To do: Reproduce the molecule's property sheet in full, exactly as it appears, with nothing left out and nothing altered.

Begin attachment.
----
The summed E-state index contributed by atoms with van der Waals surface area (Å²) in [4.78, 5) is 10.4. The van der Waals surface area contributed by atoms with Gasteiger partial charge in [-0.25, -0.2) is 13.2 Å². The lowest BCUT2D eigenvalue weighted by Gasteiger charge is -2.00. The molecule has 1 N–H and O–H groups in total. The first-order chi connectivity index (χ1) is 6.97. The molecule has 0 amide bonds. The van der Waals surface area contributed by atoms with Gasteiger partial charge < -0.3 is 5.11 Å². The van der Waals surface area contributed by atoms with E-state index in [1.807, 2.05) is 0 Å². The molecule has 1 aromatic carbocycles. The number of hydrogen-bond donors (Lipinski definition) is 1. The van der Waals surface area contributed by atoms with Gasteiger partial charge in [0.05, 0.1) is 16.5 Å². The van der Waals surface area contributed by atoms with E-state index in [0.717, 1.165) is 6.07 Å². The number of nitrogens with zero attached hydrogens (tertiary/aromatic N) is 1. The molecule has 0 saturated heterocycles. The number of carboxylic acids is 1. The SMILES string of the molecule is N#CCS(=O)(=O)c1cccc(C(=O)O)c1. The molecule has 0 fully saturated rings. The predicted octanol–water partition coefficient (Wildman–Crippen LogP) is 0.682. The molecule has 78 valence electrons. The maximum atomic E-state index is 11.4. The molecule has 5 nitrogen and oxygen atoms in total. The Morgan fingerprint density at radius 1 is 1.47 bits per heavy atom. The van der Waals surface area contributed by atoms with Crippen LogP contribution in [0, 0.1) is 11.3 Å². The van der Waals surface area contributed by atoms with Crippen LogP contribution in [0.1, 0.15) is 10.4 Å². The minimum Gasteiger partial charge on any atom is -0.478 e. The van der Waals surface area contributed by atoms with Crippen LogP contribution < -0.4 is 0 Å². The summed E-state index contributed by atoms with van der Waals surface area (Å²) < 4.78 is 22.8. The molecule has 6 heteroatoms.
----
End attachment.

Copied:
The summed E-state index contributed by atoms with van der Waals surface area (Å²) in [4.78, 5) is 10.4. The van der Waals surface area contributed by atoms with Gasteiger partial charge in [-0.25, -0.2) is 13.2 Å². The lowest BCUT2D eigenvalue weighted by Gasteiger charge is -2.00. The molecule has 1 N–H and O–H groups in total. The first-order chi connectivity index (χ1) is 6.97. The molecule has 0 amide bonds. The van der Waals surface area contributed by atoms with Gasteiger partial charge < -0.3 is 5.11 Å². The van der Waals surface area contributed by atoms with E-state index in [1.807, 2.05) is 0 Å². The molecule has 1 aromatic carbocycles. The number of hydrogen-bond donors (Lipinski definition) is 1. The van der Waals surface area contributed by atoms with Gasteiger partial charge in [0.05, 0.1) is 16.5 Å². The van der Waals surface area contributed by atoms with E-state index in [0.717, 1.165) is 6.07 Å². The number of nitrogens with zero attached hydrogens (tertiary/aromatic N) is 1. The molecule has 0 saturated heterocycles. The number of carboxylic acids is 1. The SMILES string of the molecule is N#CCS(=O)(=O)c1cccc(C(=O)O)c1. The molecule has 0 fully saturated rings. The predicted octanol–water partition coefficient (Wildman–Crippen LogP) is 0.682. The molecule has 78 valence electrons. The maximum atomic E-state index is 11.4. The molecule has 5 nitrogen and oxygen atoms in total. The Morgan fingerprint density at radius 1 is 1.47 bits per heavy atom. The van der Waals surface area contributed by atoms with Crippen LogP contribution in [0, 0.1) is 11.3 Å². The van der Waals surface area contributed by atoms with Crippen LogP contribution in [0.1, 0.15) is 10.4 Å². The minimum Gasteiger partial charge on any atom is -0.478 e. The van der Waals surface area contributed by atoms with Crippen LogP contribution < -0.4 is 0 Å². The summed E-state index contributed by atoms with van der Waals surface area (Å²) < 4.78 is 22.8. The molecule has 6 heteroatoms.